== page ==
Where Are You Going For Your Holidays?
A holiday is a day set apart by law or custom, where normal activities, particularly work or school including church, are halted or completely suspended. In general, holidays are planned to let people commemorate or celebrate an occasion or tradition of particular cultural or historical importance. Holidays in Japan are different from those in the West, because they do not follow the calendar at all and are instead held on specific dates throughout the year. These days in Japan are traditionally associated with the periods when the emperor and emperors were in the state of Crab and Dolphin Protection Act (one of Japan’s major holidays). The entire period of the three-day weekend was devoted to the enjoyment of games, conversation, food preparation, dancing, and sports. This traditional holiday in Japan still continues today but has been adapted to accommodate western-style festivals such as New Year’s.
Holidays in Japan, unlike in Western countries, do not have a tradition of going out of one’s house to spend time with family and friends. The holiday seasons in Japan are long, fixed and extremely predictable. Unlike other countries, where a holiday might be announced by the post office or posted on television, in Japan it is made known to the community only – by saying “holidays” or “seiyaku” (here), “hoku” (han, read: house) or “jitsu” (bits, read: garden). A public holiday in Japan is announced by a member of the local community. The public usually announces four or five public holidays at a time and most people pay attention to only those holidays that fall within their birthdays or are widely celebrated within their communities. “Kiju-jitsu” (red calendar), the most popular public holiday in Japan, is celebrated on the first Sunday of January and is the one that honors the cherry blossom tree.
Historically, the earliest record of public holidays in Japan is the “Hokkaido Kiju-Jitsu”, established in 1873. In this year, all the islands of Japan were admitted into the Pacific League and there were two new countries, namely Sapore and Indonesia, who became a part of the Empire of Japan after the Meiji Period. This marked the beginning of commercial civilization in Japan, which lasted until the end of the nineteenth century. During this period, many celebrations such as national holidays, new years’ celebrations and religious observances were widely observed.
In modern times, Japanese people celebrate their national holidays in two ways: hiragekiya and inokotoba. The hiragekiya is the place where gifts and tokens of love are exchanged; while inokotoba is the lavish hotels and other facilities used for celebrating a traditional Japanese holiday. On most of the islands, it is customary for relatives and friends to visit the elderly for a few days and spend quality time together. A traditional Japanese dinner is also enjoyed and this event is also accompanied by dances and songs. Most visitors stay away from major cities during their holidays, to avoid having to use public transportation and enjoy more nature-based experiences.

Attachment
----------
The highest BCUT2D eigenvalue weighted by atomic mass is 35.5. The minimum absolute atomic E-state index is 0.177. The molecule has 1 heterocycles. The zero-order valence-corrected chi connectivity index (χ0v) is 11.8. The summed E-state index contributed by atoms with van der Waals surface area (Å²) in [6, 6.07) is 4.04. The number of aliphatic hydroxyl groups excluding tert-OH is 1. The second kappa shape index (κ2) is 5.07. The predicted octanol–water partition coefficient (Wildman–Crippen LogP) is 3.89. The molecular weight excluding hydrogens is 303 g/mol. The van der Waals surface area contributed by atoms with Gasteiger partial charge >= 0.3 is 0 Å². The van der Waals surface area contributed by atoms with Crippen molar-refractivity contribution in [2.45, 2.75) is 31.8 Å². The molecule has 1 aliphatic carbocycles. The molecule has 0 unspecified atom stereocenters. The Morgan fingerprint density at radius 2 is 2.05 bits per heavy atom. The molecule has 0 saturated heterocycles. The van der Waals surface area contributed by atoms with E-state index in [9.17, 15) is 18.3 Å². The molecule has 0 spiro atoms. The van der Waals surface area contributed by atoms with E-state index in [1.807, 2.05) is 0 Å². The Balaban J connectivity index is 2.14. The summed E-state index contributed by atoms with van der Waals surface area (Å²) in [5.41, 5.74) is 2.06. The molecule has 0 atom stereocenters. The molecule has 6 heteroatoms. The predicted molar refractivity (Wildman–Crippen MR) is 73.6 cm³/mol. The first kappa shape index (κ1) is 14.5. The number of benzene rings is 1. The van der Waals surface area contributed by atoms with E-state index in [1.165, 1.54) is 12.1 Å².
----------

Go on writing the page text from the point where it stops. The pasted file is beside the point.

In the United Kingdom, where English is the official language, public holidays in Japan are not properly marked and most people have no idea what a public holiday is even unless they have attended one. Most of the British public school holidays follow very similar patterns with some major differences, but when it comes to “Hokkaido Kiju-Jitsu” and “Bank Holiday in Japan” (the two most popular holidays), few of the minor variations are noted. On the other hand, the Great Britain government has taken steps to commemorate the cultural importance of various British public holidays by creating a variety of symbols and insignia. For example, the Union Jack is a common symbol for St. Patrick’s Day in Britain while “Easter Monday” is a more specific and identifiable symbol for the early Christian festival of All Saints.
When it comes to travel tips for the Japanese, the same general recommendations always apply – plan ahead and make sure you prepare your itinerary and plan your days off carefully. Remember that Japan has more days available in its calendar than the United States, making planning a holiday more difficult but planning ahead gives you time to find bargains and better accommodation. You can also take advantage of special discounts on many items and public transportation is generally more affordable so that you spend less time travelling in each direction.